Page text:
3. Empower employee education
Investing in your employees could mean upskilling them to take on supervisory roles or giving them access to paid online courses at a discounted price.
Maintaining this constant learning stream will help strengthen employees’ connection to the company and improve employee attendance.
4. Focus on employee retention
A high employee turnover rate is disastrous for your bottom line and reputation.
So, redirecting your focus towards retaining employees sends a clear message that your company values its employees and is a good place to work.
This can also positively impact the employee absence rate.
5. Use absence management tools
Gone are the days of using paper timesheets and time cards! Now attendance tracking software and time clock apps automate managing employee absences and even offer mobile apps for extra convenience.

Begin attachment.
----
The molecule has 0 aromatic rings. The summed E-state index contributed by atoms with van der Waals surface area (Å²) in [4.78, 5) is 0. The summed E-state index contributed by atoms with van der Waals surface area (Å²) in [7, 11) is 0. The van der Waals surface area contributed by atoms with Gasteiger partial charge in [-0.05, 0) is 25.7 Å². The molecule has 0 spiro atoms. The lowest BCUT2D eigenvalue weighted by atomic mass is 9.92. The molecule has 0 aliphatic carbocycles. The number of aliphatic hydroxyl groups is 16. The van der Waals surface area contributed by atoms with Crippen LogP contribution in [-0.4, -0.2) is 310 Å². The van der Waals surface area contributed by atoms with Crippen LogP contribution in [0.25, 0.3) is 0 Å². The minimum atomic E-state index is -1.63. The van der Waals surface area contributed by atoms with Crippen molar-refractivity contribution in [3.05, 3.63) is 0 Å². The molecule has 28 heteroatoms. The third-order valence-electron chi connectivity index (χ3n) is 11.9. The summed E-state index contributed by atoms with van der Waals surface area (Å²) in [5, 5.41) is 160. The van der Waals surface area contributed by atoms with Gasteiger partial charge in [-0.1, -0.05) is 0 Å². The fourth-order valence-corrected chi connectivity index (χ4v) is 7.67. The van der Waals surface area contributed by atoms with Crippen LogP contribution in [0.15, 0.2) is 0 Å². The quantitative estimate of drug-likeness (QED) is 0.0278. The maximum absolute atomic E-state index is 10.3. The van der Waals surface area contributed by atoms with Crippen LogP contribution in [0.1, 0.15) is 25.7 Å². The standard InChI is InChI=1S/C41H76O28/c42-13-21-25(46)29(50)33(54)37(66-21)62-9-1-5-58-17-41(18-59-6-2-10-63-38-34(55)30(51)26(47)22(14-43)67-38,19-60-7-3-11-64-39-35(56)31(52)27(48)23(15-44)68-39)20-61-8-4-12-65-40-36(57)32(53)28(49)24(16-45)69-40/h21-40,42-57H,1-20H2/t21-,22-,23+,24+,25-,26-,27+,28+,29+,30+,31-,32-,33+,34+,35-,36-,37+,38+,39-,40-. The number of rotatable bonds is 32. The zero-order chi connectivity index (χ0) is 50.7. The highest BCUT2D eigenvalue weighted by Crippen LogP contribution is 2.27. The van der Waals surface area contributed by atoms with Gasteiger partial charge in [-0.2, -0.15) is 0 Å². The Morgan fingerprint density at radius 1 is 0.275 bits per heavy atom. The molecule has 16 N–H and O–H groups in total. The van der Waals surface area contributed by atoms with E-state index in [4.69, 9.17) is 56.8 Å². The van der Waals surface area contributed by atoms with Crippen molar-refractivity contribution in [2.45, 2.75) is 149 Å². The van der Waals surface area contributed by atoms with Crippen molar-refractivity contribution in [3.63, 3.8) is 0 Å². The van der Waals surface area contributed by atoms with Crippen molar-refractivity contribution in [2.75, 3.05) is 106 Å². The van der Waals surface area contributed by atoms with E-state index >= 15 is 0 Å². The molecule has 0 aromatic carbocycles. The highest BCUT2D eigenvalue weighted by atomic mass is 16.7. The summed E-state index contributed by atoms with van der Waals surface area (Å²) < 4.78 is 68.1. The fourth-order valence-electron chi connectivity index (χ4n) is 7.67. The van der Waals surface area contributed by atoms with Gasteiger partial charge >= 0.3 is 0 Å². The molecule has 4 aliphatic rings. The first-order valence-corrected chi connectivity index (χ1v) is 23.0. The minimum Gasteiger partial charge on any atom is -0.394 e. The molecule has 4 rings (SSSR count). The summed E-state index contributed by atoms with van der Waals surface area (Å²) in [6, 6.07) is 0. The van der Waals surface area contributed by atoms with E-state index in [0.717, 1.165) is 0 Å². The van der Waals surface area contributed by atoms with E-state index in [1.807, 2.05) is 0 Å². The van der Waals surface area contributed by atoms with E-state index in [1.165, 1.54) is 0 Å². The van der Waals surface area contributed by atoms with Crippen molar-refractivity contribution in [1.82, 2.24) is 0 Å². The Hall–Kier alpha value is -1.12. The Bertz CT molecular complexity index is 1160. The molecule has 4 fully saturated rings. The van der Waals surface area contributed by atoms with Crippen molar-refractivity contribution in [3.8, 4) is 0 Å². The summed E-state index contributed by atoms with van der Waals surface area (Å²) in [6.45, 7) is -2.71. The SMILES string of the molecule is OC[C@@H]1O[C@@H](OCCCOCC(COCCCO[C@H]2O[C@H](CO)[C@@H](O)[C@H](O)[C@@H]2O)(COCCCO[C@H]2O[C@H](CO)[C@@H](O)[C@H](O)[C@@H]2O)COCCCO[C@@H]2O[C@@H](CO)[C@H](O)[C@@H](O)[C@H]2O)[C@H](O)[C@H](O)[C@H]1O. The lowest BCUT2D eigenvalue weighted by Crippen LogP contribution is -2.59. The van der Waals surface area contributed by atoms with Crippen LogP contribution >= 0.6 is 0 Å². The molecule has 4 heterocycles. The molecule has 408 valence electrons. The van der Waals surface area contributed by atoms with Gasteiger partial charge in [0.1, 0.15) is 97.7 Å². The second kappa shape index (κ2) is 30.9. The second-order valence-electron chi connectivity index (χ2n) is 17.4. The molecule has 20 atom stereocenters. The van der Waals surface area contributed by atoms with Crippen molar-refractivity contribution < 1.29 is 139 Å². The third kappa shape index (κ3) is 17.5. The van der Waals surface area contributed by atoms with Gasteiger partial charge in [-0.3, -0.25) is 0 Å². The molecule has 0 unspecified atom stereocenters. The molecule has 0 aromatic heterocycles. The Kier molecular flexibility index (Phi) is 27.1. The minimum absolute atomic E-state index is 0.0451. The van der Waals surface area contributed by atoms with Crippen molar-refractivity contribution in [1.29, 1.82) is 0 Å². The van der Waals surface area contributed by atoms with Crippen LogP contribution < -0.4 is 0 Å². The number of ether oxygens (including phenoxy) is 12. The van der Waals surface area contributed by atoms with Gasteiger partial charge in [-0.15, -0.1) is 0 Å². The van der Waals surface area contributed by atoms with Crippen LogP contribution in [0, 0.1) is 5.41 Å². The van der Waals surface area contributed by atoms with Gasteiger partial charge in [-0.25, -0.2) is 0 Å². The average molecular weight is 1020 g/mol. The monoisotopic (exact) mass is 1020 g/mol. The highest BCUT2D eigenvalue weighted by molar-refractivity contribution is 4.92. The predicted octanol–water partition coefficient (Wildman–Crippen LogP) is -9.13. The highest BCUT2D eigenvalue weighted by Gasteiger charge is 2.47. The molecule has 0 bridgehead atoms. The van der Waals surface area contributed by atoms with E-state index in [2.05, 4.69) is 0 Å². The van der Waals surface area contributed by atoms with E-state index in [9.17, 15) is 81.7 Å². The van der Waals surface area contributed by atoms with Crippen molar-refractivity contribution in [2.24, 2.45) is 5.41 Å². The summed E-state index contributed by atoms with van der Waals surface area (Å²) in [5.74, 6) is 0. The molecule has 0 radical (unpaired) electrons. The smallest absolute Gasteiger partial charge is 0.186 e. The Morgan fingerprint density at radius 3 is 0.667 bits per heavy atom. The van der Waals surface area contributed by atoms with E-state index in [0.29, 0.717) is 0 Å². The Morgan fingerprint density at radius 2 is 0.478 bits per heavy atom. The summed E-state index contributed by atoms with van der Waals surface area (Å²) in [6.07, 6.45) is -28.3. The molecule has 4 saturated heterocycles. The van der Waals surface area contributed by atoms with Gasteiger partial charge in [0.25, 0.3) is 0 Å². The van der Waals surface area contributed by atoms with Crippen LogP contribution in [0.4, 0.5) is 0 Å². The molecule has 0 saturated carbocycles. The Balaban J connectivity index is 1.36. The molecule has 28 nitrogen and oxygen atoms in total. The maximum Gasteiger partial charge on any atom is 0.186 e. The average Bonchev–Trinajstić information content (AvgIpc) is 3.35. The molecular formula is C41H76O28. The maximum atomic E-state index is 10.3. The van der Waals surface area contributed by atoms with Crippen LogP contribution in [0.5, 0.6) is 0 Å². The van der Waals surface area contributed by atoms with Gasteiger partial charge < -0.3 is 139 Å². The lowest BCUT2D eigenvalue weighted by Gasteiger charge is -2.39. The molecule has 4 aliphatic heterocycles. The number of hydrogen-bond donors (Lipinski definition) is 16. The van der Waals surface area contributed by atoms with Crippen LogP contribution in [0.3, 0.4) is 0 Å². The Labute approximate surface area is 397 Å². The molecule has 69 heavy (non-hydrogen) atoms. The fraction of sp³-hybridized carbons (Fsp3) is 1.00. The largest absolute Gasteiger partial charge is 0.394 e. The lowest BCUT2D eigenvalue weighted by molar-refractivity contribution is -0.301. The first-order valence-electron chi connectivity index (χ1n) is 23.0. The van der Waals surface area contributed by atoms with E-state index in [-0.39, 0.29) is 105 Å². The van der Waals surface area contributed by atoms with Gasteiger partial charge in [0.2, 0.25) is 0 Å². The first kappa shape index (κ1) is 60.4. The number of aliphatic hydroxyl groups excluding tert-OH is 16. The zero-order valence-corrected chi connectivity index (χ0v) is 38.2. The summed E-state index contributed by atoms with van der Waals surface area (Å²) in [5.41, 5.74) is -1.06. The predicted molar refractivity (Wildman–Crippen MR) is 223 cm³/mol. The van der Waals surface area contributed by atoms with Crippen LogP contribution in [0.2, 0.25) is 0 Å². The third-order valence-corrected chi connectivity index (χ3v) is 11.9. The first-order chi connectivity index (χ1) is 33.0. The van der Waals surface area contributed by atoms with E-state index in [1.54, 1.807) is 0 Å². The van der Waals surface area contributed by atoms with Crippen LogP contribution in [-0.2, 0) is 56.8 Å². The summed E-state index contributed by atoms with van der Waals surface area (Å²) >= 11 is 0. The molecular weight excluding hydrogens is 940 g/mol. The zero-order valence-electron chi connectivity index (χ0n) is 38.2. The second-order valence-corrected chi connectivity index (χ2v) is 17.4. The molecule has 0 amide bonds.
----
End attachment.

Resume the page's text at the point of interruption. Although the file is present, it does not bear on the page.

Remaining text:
These tools also offer analysis of absence trends, which can help predict when you might face a staffing shortage.
If you’re looking for a powerful time tracking tool that provides robust attendance data and helps tweak employee schedules accordingly, look no further than Time Doctor!
A highly trusted employee performance management and attendance system, Time Doctor gives you real-time insights into your employees’ workday. Tracking attendance couldn’t be easier!
Check out how Time Doctor’s automatic attendance tracking and Work Schedules feature make attendance management effortless.
Learn more about Time Doctor’s other features here.
6. Automate payroll processing
Use tools that directly calculate payroll based on tracked hours to ensure there are no discrepancies and employees are compensated fairly.
You can choose a time and attendance system that automates your payroll. Additionally, if the tool supports direct payment, there’ll be fewer delays in employee payments. All of these can keep employees happy and reduce the absenteeism rate due to dissatisfaction.
7. Avoid micromanagement